This work, by popular fantasy author Tom Holt is an odd book; Unevenly paced with rather unattractive characters who fail to engage the reader's sympathy, it suffers from a deflating ending and too much pseudo explanation of the physics of Fairyland.
It does have the advantages of being genuinely unpredicatable and of actually having things the author wants to say.
Holt seems to be working briskly through some family issues in the book, the father figure is comprehensively undermined, the mother dismissed out of hand as unloved. Some of these passages, particularly where "Daddy George" is subjected to a dehumanising process are a disturbing read.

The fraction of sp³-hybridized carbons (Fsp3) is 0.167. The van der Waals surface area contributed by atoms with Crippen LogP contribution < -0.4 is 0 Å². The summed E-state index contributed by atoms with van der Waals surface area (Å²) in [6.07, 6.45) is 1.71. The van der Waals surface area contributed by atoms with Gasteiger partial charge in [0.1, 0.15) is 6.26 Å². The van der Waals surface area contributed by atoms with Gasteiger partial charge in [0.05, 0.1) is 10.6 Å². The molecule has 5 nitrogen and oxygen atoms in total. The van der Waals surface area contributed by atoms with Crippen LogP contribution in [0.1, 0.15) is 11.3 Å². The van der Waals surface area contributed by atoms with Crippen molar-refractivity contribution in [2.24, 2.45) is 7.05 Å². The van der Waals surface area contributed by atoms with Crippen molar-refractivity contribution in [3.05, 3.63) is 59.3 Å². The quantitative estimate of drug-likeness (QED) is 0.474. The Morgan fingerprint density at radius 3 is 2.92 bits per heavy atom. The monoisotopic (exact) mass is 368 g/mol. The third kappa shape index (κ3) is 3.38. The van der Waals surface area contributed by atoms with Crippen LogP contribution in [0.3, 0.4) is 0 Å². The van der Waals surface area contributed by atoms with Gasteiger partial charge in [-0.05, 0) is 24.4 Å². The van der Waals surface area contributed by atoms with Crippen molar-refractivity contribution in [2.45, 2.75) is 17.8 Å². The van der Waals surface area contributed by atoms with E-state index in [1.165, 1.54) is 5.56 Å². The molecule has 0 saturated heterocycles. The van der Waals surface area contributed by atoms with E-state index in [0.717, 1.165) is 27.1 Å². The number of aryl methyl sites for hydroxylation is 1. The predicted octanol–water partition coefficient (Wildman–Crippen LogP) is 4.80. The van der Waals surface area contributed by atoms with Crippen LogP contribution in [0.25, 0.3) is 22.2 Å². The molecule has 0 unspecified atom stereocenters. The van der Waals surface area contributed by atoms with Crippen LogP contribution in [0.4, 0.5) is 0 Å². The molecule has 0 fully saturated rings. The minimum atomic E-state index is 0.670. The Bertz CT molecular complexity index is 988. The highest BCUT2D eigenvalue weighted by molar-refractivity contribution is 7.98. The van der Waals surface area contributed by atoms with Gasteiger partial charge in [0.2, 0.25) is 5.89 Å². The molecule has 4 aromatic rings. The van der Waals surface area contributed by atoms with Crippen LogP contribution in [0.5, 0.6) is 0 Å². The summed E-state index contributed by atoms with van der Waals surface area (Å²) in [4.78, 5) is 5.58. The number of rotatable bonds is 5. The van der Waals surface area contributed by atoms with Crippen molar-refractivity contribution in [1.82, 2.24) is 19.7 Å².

Ultimately, Tom Holt apparently is rejecting fantasy worlds here. Biting the hand that feeds him, perhaps.The bland, sugar sweet Fairyland is contrasted sharply with the more mundane world, which is nasty and brutish but at least has some meaning. Tellingly, the only environment where Mike, our unimpressive half elven hero, is shown to be anything approaching happy is when he works on a never ending production line with miserable co-workers putting left shoes in boxes. Real life is all we have, Holt suggests; make the best of it,escaping to perfect alternatives is not a option.
Truly a very British book. A brave stab at attacking fantasy works considering the author's other works. Even so, a few more laughs would have been welcome.